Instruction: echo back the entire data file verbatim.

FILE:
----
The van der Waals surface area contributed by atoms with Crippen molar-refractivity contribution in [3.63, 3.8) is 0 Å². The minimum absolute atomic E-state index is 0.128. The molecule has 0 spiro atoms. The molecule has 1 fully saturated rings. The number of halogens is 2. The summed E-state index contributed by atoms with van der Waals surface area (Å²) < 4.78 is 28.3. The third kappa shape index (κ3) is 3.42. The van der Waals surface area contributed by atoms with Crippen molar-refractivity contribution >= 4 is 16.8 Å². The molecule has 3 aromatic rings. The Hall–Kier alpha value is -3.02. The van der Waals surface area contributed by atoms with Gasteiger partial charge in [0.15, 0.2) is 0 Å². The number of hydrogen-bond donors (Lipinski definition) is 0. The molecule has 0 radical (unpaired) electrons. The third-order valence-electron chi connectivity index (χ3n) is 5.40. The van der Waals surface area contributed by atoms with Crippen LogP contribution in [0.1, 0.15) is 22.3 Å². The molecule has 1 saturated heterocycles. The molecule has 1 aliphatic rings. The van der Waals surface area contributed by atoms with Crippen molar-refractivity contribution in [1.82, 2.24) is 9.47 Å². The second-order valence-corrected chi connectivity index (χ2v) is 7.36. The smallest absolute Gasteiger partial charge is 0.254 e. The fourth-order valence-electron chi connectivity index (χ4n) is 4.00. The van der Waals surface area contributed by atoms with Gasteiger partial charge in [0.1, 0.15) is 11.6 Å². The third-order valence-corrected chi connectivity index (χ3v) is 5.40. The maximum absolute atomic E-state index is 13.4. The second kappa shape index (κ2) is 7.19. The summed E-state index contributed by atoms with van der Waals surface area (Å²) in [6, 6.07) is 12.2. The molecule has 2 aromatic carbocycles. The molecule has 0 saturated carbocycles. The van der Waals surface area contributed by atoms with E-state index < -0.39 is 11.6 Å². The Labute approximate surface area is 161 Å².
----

The van der Waals surface area contributed by atoms with Crippen molar-refractivity contribution in [3.63, 3.8) is 0 Å². The minimum absolute atomic E-state index is 0.128. The molecule has 0 spiro atoms. The molecule has 1 fully saturated rings. The number of halogens is 2. The summed E-state index contributed by atoms with van der Waals surface area (Å²) < 4.78 is 28.3. The third kappa shape index (κ3) is 3.42. The van der Waals surface area contributed by atoms with Crippen molar-refractivity contribution >= 4 is 16.8 Å². The molecule has 3 aromatic rings. The Hall–Kier alpha value is -3.02. The van der Waals surface area contributed by atoms with Gasteiger partial charge in [0.15, 0.2) is 0 Å². The number of hydrogen-bond donors (Lipinski definition) is 0. The molecule has 0 radical (unpaired) electrons. The third-order valence-electron chi connectivity index (χ3n) is 5.40. The van der Waals surface area contributed by atoms with Crippen LogP contribution in [0.1, 0.15) is 22.3 Å². The molecule has 1 saturated heterocycles. The molecule has 1 aliphatic rings. The van der Waals surface area contributed by atoms with Crippen molar-refractivity contribution in [1.82, 2.24) is 9.47 Å². The second-order valence-corrected chi connectivity index (χ2v) is 7.36. The smallest absolute Gasteiger partial charge is 0.254 e. The fourth-order valence-electron chi connectivity index (χ4n) is 4.00. The van der Waals surface area contributed by atoms with Gasteiger partial charge in [0.1, 0.15) is 11.6 Å². The third-order valence-corrected chi connectivity index (χ3v) is 5.40. The maximum absolute atomic E-state index is 13.4. The second kappa shape index (κ2) is 7.19. The summed E-state index contributed by atoms with van der Waals surface area (Å²) in [6, 6.07) is 12.2. The molecule has 2 aromatic carbocycles. The molecule has 0 saturated carbocycles. The van der Waals surface area contributed by atoms with E-state index < -0.39 is 11.6 Å². The Labute approximate surface area is 161 Å².